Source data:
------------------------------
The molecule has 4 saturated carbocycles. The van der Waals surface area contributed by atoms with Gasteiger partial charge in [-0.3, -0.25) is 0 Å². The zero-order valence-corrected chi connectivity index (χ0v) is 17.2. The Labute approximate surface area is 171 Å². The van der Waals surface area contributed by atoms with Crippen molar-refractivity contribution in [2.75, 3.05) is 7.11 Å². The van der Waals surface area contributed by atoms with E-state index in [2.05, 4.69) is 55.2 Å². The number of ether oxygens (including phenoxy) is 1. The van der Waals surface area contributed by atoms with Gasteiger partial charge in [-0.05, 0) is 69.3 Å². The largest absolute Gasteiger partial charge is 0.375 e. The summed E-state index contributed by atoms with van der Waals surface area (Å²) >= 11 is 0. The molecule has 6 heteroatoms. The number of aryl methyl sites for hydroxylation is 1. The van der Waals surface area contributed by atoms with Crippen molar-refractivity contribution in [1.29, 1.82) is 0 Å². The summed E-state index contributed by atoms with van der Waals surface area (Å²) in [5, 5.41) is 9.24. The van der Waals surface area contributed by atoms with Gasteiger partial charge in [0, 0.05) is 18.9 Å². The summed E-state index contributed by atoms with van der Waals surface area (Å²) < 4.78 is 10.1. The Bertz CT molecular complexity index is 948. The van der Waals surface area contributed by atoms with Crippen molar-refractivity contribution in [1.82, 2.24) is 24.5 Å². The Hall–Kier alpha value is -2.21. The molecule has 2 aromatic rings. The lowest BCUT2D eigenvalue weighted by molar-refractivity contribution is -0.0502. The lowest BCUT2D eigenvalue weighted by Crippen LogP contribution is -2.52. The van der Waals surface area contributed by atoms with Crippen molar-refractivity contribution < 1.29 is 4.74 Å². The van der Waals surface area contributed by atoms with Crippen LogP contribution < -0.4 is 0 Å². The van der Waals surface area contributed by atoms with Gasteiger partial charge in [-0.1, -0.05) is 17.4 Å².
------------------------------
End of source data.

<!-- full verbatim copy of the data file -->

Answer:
The molecule has 4 saturated carbocycles. The van der Waals surface area contributed by atoms with Gasteiger partial charge in [-0.3, -0.25) is 0 Å². The zero-order valence-corrected chi connectivity index (χ0v) is 17.2. The Labute approximate surface area is 171 Å². The van der Waals surface area contributed by atoms with Crippen molar-refractivity contribution in [2.75, 3.05) is 7.11 Å². The van der Waals surface area contributed by atoms with E-state index in [2.05, 4.69) is 55.2 Å². The number of ether oxygens (including phenoxy) is 1. The van der Waals surface area contributed by atoms with Gasteiger partial charge in [-0.05, 0) is 69.3 Å². The largest absolute Gasteiger partial charge is 0.375 e. The summed E-state index contributed by atoms with van der Waals surface area (Å²) >= 11 is 0. The molecule has 6 heteroatoms. The number of aryl methyl sites for hydroxylation is 1. The van der Waals surface area contributed by atoms with Crippen molar-refractivity contribution in [1.29, 1.82) is 0 Å². The summed E-state index contributed by atoms with van der Waals surface area (Å²) in [5, 5.41) is 9.24. The van der Waals surface area contributed by atoms with Gasteiger partial charge in [0, 0.05) is 18.9 Å². The summed E-state index contributed by atoms with van der Waals surface area (Å²) < 4.78 is 10.1. The Bertz CT molecular complexity index is 948. The van der Waals surface area contributed by atoms with Crippen molar-refractivity contribution in [1.82, 2.24) is 24.5 Å². The Hall–Kier alpha value is -2.21. The molecule has 2 aromatic rings. The lowest BCUT2D eigenvalue weighted by molar-refractivity contribution is -0.0502. The lowest BCUT2D eigenvalue weighted by Crippen LogP contribution is -2.52. The van der Waals surface area contributed by atoms with Crippen molar-refractivity contribution < 1.29 is 4.74 Å². The van der Waals surface area contributed by atoms with Crippen LogP contribution < -0.4 is 0 Å². The van der Waals surface area contributed by atoms with Gasteiger partial charge in [-0.1, -0.05) is 17.4 Å².